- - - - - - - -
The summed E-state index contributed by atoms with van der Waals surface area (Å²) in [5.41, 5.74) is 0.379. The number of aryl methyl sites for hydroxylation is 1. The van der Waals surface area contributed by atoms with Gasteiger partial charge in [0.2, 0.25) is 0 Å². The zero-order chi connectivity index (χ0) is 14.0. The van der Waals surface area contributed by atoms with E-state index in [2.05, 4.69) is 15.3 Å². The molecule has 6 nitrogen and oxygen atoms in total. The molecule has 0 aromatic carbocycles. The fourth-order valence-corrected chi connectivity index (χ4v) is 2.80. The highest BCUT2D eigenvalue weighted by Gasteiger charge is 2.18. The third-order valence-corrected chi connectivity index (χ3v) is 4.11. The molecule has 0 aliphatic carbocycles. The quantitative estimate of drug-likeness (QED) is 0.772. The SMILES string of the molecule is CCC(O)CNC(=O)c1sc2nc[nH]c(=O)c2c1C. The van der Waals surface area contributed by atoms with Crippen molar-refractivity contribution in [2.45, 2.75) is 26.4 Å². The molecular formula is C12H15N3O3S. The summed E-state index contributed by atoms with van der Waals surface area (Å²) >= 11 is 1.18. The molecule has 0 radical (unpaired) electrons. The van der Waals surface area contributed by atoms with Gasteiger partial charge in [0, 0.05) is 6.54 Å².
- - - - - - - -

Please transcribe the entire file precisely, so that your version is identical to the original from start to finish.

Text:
The summed E-state index contributed by atoms with van der Waals surface area (Å²) in [5.41, 5.74) is 0.379. The number of aryl methyl sites for hydroxylation is 1. The van der Waals surface area contributed by atoms with Gasteiger partial charge in [0.2, 0.25) is 0 Å². The zero-order chi connectivity index (χ0) is 14.0. The van der Waals surface area contributed by atoms with E-state index in [2.05, 4.69) is 15.3 Å². The molecule has 6 nitrogen and oxygen atoms in total. The molecule has 0 aromatic carbocycles. The fourth-order valence-corrected chi connectivity index (χ4v) is 2.80. The highest BCUT2D eigenvalue weighted by Gasteiger charge is 2.18. The third-order valence-corrected chi connectivity index (χ3v) is 4.11. The molecule has 0 aliphatic carbocycles. The quantitative estimate of drug-likeness (QED) is 0.772. The SMILES string of the molecule is CCC(O)CNC(=O)c1sc2nc[nH]c(=O)c2c1C. The van der Waals surface area contributed by atoms with Crippen molar-refractivity contribution in [2.45, 2.75) is 26.4 Å². The molecular formula is C12H15N3O3S. The summed E-state index contributed by atoms with van der Waals surface area (Å²) >= 11 is 1.18. The molecule has 0 radical (unpaired) electrons. The van der Waals surface area contributed by atoms with Gasteiger partial charge in [0, 0.05) is 6.54 Å².